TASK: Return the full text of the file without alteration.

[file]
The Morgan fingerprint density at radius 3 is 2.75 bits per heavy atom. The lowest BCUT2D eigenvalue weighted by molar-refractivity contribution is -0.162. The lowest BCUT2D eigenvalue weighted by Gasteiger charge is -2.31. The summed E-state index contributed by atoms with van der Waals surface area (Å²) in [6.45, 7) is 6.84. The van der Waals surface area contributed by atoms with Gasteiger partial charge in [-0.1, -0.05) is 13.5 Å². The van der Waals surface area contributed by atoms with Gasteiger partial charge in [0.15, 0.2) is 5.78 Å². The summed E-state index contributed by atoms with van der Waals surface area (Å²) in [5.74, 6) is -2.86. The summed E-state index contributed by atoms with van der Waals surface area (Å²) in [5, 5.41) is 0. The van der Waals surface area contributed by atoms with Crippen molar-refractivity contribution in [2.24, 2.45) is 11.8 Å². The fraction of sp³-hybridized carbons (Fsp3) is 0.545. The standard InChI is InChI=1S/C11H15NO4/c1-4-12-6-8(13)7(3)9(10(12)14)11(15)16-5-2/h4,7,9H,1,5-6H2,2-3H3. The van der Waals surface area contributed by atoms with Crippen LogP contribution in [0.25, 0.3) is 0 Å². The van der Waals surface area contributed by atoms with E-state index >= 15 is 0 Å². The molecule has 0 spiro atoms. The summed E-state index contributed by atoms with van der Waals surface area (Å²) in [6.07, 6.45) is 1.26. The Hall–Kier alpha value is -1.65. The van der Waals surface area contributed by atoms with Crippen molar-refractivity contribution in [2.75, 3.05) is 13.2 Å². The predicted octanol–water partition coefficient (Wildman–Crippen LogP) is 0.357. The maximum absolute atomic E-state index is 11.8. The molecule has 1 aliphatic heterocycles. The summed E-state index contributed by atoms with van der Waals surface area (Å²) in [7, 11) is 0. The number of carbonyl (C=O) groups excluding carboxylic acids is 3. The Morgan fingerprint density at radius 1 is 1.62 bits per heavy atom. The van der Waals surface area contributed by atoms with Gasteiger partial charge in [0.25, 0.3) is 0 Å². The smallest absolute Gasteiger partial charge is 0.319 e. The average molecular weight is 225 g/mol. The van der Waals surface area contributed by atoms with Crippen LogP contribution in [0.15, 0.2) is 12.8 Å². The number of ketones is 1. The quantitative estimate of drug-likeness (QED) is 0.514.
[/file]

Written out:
The Morgan fingerprint density at radius 3 is 2.75 bits per heavy atom. The lowest BCUT2D eigenvalue weighted by molar-refractivity contribution is -0.162. The lowest BCUT2D eigenvalue weighted by Gasteiger charge is -2.31. The summed E-state index contributed by atoms with van der Waals surface area (Å²) in [6.45, 7) is 6.84. The van der Waals surface area contributed by atoms with Gasteiger partial charge in [-0.1, -0.05) is 13.5 Å². The van der Waals surface area contributed by atoms with Gasteiger partial charge in [0.15, 0.2) is 5.78 Å². The summed E-state index contributed by atoms with van der Waals surface area (Å²) in [5.74, 6) is -2.86. The summed E-state index contributed by atoms with van der Waals surface area (Å²) in [5, 5.41) is 0. The van der Waals surface area contributed by atoms with Crippen molar-refractivity contribution in [2.24, 2.45) is 11.8 Å². The fraction of sp³-hybridized carbons (Fsp3) is 0.545. The standard InChI is InChI=1S/C11H15NO4/c1-4-12-6-8(13)7(3)9(10(12)14)11(15)16-5-2/h4,7,9H,1,5-6H2,2-3H3. The van der Waals surface area contributed by atoms with Crippen LogP contribution in [0.25, 0.3) is 0 Å². The van der Waals surface area contributed by atoms with E-state index >= 15 is 0 Å². The molecule has 0 spiro atoms. The summed E-state index contributed by atoms with van der Waals surface area (Å²) in [6.07, 6.45) is 1.26. The Hall–Kier alpha value is -1.65. The van der Waals surface area contributed by atoms with Crippen molar-refractivity contribution in [2.75, 3.05) is 13.2 Å². The predicted octanol–water partition coefficient (Wildman–Crippen LogP) is 0.357. The maximum absolute atomic E-state index is 11.8. The molecule has 1 aliphatic heterocycles. The summed E-state index contributed by atoms with van der Waals surface area (Å²) in [7, 11) is 0. The number of carbonyl (C=O) groups excluding carboxylic acids is 3. The Morgan fingerprint density at radius 1 is 1.62 bits per heavy atom. The van der Waals surface area contributed by atoms with Gasteiger partial charge in [0.25, 0.3) is 0 Å². The smallest absolute Gasteiger partial charge is 0.319 e. The average molecular weight is 225 g/mol. The van der Waals surface area contributed by atoms with Crippen LogP contribution in [0.15, 0.2) is 12.8 Å². The number of ketones is 1. The quantitative estimate of drug-likeness (QED) is 0.514.